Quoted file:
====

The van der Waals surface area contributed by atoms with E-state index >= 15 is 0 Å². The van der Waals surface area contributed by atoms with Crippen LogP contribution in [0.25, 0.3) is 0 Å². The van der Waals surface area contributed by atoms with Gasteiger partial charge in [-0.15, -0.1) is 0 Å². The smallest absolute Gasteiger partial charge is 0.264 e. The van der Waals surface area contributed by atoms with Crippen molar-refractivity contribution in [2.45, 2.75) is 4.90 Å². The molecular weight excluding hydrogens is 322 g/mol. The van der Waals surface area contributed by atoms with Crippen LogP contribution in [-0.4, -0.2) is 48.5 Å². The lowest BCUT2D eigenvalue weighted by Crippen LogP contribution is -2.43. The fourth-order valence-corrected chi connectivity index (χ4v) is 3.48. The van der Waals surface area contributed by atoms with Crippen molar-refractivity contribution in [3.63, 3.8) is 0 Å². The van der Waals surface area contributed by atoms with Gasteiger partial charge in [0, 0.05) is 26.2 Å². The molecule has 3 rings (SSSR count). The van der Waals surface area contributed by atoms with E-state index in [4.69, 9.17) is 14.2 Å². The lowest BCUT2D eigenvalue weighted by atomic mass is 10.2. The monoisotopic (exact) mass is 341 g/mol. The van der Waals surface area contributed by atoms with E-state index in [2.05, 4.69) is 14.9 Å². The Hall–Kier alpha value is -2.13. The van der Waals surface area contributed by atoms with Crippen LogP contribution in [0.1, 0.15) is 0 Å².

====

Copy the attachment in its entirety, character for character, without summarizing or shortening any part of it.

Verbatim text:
The van der Waals surface area contributed by atoms with E-state index >= 15 is 0 Å². The van der Waals surface area contributed by atoms with Crippen LogP contribution in [0.25, 0.3) is 0 Å². The van der Waals surface area contributed by atoms with Gasteiger partial charge in [-0.15, -0.1) is 0 Å². The smallest absolute Gasteiger partial charge is 0.264 e. The van der Waals surface area contributed by atoms with Crippen molar-refractivity contribution in [2.45, 2.75) is 4.90 Å². The molecular weight excluding hydrogens is 322 g/mol. The van der Waals surface area contributed by atoms with Crippen LogP contribution in [-0.4, -0.2) is 48.5 Å². The lowest BCUT2D eigenvalue weighted by Crippen LogP contribution is -2.43. The fourth-order valence-corrected chi connectivity index (χ4v) is 3.48. The van der Waals surface area contributed by atoms with Crippen molar-refractivity contribution in [3.63, 3.8) is 0 Å². The van der Waals surface area contributed by atoms with Gasteiger partial charge in [0, 0.05) is 26.2 Å². The molecule has 3 rings (SSSR count). The van der Waals surface area contributed by atoms with E-state index in [4.69, 9.17) is 14.2 Å². The lowest BCUT2D eigenvalue weighted by atomic mass is 10.2. The monoisotopic (exact) mass is 341 g/mol. The van der Waals surface area contributed by atoms with E-state index in [2.05, 4.69) is 14.9 Å². The Hall–Kier alpha value is -2.13. The van der Waals surface area contributed by atoms with Crippen LogP contribution in [0.1, 0.15) is 0 Å².